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              Ensembl 2012

              The Ensembl project (http://www.ensembl.org) provides genome resources for chordate genomes with a particular focus on human genome data as well as data for key model organisms such as mouse, rat and zebrafish. Five additional species were added in the last year including gibbon (Nomascus leucogenys) and Tasmanian devil (Sarcophilus harrisii) bringing the total number of supported species to 61 as of Ensembl release 64 (September 2011). Of these, 55 species appear on the main Ensembl website and six species are provided on the Ensembl preview site (Pre!Ensembl; http://pre.ensembl.org) with preliminary support. The past year has also seen improvements across the project.
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                Author and article information

                Journal
                Nucleic Acids Res
                Nucleic Acids Res
                nar
                nar
                Nucleic Acids Research
                Oxford University Press
                0305-1048
                1362-4962
                January 2013
                January 2013
                17 November 2012
                17 November 2012
                : 41
                : D1 , Database issue
                : D43-D47
                Affiliations
                1The EMBL Outstation, The European Bioinformatics Institute, Wellcome Trust Genome Campus, Hinxton, Cambridge CB10 1SD, UK, 2SIB Swiss Institute of Bioinformatics, Centre Medical Universitaire, 1 rue Michel Servet, 1211 Geneva 4, Switzerland, 3Protein Information Resource, Georgetown University Medical Center, 3300 Whitehaven Street North West, Suite 1200, Washington, DC 20007 and 4Protein Information Resource, University of Delaware, 15 Innovation Way, Suite 205, Newark, DE 19711, USA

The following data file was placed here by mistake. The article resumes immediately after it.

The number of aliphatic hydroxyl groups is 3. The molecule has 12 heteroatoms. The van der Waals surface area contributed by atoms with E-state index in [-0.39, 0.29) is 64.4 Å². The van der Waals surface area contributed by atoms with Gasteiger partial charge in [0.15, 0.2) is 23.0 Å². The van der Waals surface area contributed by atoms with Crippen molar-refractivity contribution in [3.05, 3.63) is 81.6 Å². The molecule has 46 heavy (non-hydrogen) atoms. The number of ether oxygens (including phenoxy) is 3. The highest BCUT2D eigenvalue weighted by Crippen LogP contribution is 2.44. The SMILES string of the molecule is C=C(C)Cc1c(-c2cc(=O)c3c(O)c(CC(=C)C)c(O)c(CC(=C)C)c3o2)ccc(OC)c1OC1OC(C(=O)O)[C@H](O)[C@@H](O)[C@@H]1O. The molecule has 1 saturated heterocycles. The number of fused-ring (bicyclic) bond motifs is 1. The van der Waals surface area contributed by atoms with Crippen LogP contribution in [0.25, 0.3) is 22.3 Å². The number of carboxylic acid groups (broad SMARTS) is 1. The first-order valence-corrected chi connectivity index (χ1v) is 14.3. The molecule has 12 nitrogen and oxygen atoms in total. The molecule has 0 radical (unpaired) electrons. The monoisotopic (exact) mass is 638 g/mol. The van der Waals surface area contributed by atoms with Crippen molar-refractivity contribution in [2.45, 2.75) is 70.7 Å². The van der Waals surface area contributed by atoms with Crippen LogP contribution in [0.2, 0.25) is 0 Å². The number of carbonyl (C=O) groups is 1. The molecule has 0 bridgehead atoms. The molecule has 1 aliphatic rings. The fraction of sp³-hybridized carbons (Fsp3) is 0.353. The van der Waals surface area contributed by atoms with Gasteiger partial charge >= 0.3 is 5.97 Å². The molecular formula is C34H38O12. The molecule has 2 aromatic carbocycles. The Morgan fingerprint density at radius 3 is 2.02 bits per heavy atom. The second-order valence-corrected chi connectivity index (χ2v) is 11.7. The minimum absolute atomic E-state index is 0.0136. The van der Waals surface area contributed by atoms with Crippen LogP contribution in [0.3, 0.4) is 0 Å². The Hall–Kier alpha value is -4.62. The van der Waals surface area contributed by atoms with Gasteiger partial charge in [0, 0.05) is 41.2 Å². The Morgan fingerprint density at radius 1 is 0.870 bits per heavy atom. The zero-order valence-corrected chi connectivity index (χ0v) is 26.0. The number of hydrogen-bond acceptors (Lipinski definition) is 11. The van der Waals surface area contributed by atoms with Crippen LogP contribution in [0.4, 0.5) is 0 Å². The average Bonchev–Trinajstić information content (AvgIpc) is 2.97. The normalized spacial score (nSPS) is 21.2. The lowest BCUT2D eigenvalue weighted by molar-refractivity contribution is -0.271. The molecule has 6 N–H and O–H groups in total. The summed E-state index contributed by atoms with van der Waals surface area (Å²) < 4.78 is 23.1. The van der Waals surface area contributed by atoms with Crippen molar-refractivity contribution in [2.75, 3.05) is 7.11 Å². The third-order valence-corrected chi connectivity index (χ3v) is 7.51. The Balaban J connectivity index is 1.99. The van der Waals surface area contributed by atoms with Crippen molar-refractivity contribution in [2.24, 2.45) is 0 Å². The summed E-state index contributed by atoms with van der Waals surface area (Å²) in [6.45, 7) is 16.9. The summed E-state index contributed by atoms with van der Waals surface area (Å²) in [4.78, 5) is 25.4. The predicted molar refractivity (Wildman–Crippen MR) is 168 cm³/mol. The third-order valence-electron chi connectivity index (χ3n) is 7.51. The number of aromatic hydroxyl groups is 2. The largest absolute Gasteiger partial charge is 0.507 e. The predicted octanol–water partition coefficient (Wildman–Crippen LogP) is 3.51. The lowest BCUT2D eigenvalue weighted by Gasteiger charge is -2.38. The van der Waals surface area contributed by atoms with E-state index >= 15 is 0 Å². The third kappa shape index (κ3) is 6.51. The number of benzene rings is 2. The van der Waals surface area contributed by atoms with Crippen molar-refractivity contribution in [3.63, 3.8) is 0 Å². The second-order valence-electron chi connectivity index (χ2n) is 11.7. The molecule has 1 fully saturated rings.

Author notes
                *To whom correspondence should be addressed. Tel: +44 1223 494435; Fax: +44 1223 494468; Email: apweiler@ 123456ebi.ac.uk
                Article
                gks1068
                10.1093/nar/gks1068
                3531094
                23161681
                © The Author(s) 2012. Published by Oxford University Press.

                This is an Open Access article distributed under the terms of the Creative Commons Attribution License ( http://creativecommons.org/licenses/by-nc/3.0/), which permits non-commercial reuse, distribution, and reproduction in any medium, provided the original work is properly cited. For commercial re-use, please contact journals.permissions@oup.com.

                Page count
                Pages: 5
                Categories
                Articles

                Genetics